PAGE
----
Over time, small trees in these gardens will grow large, shading out the sun-loving plants beneath them and creating the permanent canopy. Gardeners manage this succession by planting shade-adapted plants under the growing Oak, Sweetgum, and Locust trees. Stroll along the Sumac Path on Pier 1 to see these beautiful spring ephemerals carpeting the shady hills.
Some of Brooklyn Bridge Park’s most beautiful gardens are meadows dominated by grasses and herbaceous perennials. With long grasses swaying in the breeze and tall flowers like Black-Eyed Susans and Cone Flowers attracting bees and butterflies, these lovely gardens reach their peak in summer. In the fall, the low afternoon sun catches the bronze foliage and illuminates it like fire.
In the northeastern region of the United States, meadows are generally temporary ecosystems, usually resulting from fires or grazing, eventually seceding to trees over time. Permanent meadows must be managed – often with controlled burning or seasonal mowing to discourage the woody plants that would naturally dominate. Brooklyn Bridge Park opts to mow each spring and watch the meadow rise again in the summer.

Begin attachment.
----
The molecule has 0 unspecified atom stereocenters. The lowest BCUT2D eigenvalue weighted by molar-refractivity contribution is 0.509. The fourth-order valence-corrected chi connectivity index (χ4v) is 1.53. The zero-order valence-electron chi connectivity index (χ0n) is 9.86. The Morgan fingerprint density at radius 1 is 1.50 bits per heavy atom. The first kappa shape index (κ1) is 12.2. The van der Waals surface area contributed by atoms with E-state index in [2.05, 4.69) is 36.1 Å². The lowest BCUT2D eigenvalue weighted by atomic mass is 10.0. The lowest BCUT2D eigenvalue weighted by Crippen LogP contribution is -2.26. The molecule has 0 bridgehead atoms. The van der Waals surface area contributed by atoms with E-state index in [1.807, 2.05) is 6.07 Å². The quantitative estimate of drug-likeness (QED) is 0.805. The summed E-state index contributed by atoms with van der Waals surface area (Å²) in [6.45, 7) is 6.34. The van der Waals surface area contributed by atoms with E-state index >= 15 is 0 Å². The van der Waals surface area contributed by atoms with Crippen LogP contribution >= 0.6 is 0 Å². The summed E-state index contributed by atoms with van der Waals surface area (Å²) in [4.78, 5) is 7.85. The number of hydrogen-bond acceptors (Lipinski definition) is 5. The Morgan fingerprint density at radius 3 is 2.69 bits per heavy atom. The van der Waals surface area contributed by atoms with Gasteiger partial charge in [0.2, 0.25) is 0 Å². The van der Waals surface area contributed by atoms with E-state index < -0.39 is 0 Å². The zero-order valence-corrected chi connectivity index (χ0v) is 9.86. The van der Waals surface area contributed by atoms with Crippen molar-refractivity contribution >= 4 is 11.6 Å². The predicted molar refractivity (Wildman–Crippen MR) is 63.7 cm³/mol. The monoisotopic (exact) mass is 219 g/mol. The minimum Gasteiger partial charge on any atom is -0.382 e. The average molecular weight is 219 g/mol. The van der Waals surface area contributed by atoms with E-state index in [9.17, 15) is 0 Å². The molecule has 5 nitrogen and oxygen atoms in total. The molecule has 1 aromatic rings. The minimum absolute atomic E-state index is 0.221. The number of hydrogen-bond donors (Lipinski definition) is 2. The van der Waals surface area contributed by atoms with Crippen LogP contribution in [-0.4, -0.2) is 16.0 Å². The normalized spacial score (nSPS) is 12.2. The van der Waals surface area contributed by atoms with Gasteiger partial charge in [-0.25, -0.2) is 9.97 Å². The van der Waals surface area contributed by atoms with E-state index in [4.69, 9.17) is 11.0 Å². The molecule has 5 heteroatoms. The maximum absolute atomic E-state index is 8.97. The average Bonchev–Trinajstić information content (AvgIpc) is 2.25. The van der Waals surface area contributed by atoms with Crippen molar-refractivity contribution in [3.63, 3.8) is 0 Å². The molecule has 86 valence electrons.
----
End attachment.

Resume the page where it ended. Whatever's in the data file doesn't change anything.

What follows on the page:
Brooklyn Bridge Park has a number of small, distinct meadows but the Flower Field on Pier 6 is the most beautiful. The changing blooms attract butterflies, bees and people from spring to fall, and birds throughout the winter. The Pier 3 Berm is the Park’s largest meadow. This 35’ high hill buffers the noise from the BQE that runs along the Park. Notice the sound difference the next time you walk by.
Pier 6 Flower Field
At the Pier 6 Flower Field, a full half-acre of native wildflowers grows. Stroll around and through this gorgeous planting to catch the views of both the garden and the skyline.
Waves of colorful flowers bloom from spring until late fall, as the pink and gold drifts of summer flowers turn to the blues and purples of fall. Visitors to the Pier 6 Flower Field will find colorful milkweeds, asters, and goldenrods.
Butterflies are especially drawn to the Pier 6 Flower Field due to the large colorful drifts of flowers, which they detect at great distances. Download our butterfly guide to see which of these lovely insects you can see in the Park.